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I'm working with textures with GLSL. How can I handle two textures with GLSL? One guy recommended me to do two samplers2D in my GLSL... But how can GLSL knows which samplers2D should use? (I am not talking about mixing the textures...)

I heard that I should use glBindTexture. How Can I do this? With glBindTexture? Anyone has an example of this?

openGL 3.3


I have this:

uniform Sampler2D texture1;
uniform Sampler2D texture2;

I need to draw two objects, using textures, so how can GLSL know if he should use texture1 or texture2 according to the object I want to draw. That's my question.

share|improve this question
@NicolBolas do you know why they use GL_TEXTURE0 + x in those examples instead of GL_TEXTURE0, GL_TEXTURE2, etc.? – user1118321 Dec 1 '12 at 17:07
@user1118321 Because GL_TEXTURE# only goes up to 31, while the actual limit can be much higher. You should always use GL_TEXTURE0 + x. – Nicol Bolas Dec 1 '12 at 17:17
I'm confused now, please, tell me, I don't need to mix textures, I need to use that textures for different objects. Texture #1 for a pyramid, texture #2 for a box, etc... I can bind it, that what's the people says me! That opengl wiki helps a lot, but it does not shows the frag/vert shader code.... – Spamdark Dec 1 '12 at 17:28
@Spamdark: That's a completely different question. That's just rendering one object with one texture, then rendering a different object with a different texture. If you can render one object with one texture, then you can do it with two. – Nicol Bolas Dec 1 '12 at 17:31

You need to bind each texture to a different texture unit, and then use multitexture coords. It would look something like this (assuming you already have the textures) :

glActiveTexture (GL_TEXTURE0);  // First texture is going into texture unit 0
glBindTexture (GL_TEXTURE_2D, tex0);
glEnable (GL_TEXTURE_2D);

glActiveTexture (GL_TEXTURE1);  // Second texture is going into texture unit 1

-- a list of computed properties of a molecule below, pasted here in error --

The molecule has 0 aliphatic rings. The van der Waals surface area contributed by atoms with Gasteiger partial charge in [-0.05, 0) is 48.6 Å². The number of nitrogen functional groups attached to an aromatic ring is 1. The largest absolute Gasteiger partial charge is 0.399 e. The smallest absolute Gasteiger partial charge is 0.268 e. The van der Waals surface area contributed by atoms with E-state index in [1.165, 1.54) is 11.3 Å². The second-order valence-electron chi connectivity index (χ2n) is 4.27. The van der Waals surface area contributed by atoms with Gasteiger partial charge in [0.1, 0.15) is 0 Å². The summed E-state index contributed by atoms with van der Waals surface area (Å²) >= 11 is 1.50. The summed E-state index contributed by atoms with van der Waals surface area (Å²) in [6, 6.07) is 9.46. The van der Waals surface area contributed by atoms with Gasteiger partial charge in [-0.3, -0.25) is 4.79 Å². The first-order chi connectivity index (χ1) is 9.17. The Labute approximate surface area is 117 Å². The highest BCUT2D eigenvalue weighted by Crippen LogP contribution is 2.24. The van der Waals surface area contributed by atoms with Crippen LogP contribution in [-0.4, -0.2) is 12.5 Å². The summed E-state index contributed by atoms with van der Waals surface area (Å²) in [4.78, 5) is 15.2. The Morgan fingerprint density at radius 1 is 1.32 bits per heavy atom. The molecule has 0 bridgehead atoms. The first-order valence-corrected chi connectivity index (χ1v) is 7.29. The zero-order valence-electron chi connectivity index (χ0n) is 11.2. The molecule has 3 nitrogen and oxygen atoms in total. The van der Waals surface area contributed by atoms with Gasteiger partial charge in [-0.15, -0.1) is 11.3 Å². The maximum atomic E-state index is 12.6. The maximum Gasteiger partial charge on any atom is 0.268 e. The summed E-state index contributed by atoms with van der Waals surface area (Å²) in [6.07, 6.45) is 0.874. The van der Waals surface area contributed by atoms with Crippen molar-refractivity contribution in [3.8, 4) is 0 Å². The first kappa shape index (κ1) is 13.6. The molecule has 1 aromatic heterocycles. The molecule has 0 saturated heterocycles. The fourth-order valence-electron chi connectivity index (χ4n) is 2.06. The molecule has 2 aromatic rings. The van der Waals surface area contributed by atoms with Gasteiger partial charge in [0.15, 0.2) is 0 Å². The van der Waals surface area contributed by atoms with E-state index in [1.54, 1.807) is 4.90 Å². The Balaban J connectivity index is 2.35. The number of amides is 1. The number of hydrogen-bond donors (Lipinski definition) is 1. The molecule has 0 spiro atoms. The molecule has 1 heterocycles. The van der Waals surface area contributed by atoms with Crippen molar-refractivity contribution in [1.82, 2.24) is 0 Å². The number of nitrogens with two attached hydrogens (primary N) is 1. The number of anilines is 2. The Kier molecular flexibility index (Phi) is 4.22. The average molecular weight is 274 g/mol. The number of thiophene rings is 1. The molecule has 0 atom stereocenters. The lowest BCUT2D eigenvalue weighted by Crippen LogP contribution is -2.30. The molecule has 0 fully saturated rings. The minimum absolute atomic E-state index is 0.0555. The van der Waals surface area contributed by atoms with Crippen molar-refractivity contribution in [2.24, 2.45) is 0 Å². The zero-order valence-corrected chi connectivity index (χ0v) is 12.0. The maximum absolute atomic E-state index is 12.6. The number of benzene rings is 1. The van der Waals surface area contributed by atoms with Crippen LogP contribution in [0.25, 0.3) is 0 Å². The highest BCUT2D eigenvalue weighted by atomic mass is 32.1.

glBindTexture (GL_TEXTURE2D, tex1);
glEnable (GL_TEXTURE_2D);

glUseProgram (yourGLSLProgramID);
glUniform1i (sampler1Location, 0); // tell glsl that sampler 1 is sampling the texture in texture unit 0
glUniform1i (sampler2Location, 1); // tell glsl that sampler 2 is sampling the texture in texture unit 1
///... set the rest of your uniforms...

glBegin (GL_QUADS);
    glMultiTexCoord2f(GL_TEXTURE0, 0.0, 0.0);
    glMultiTexCoord2f(GL_TEXTURE1, 0.0, 0.0);
    glVertexCoord2f(0.0, 0.0);

    glMultiTexCoord2f(GL_TEXTURE0, 1.0, 0.0);
    glMultiTexCoord2f(GL_TEXTURE1, 1.0, 0.0);
    glVertexCoord2f(width, 0.0);

    glMultiTexCoord2f(GL_TEXTURE0, 1.0, 1.0);
    glMultiTexCoord2f(GL_TEXTURE1, 1.0, 1.0);
    glVertexCoord2f(width, height);

    glMultiTexCoord2f(GL_TEXTURE0, 0.0, 1.0);
    glMultiTexCoord2f(GL_TEXTURE1, 0.0, 1.0);
    glVertexCoord2f(0.0, height);
share|improve this answer
Thanks, but I need to use openGL 3.3. – Spamdark Dec 1 '12 at 16:28
OK, so the only difference would be not using glBegin()/glEnd(). Instead you'd use a array of coordinates for the various texture units. – user1118321 Dec 1 '12 at 16:28
See this answer for info on how to use glTexCoordPointer() instead of glMultiTexCoord(). – user1118321 Dec 1 '12 at 16:33

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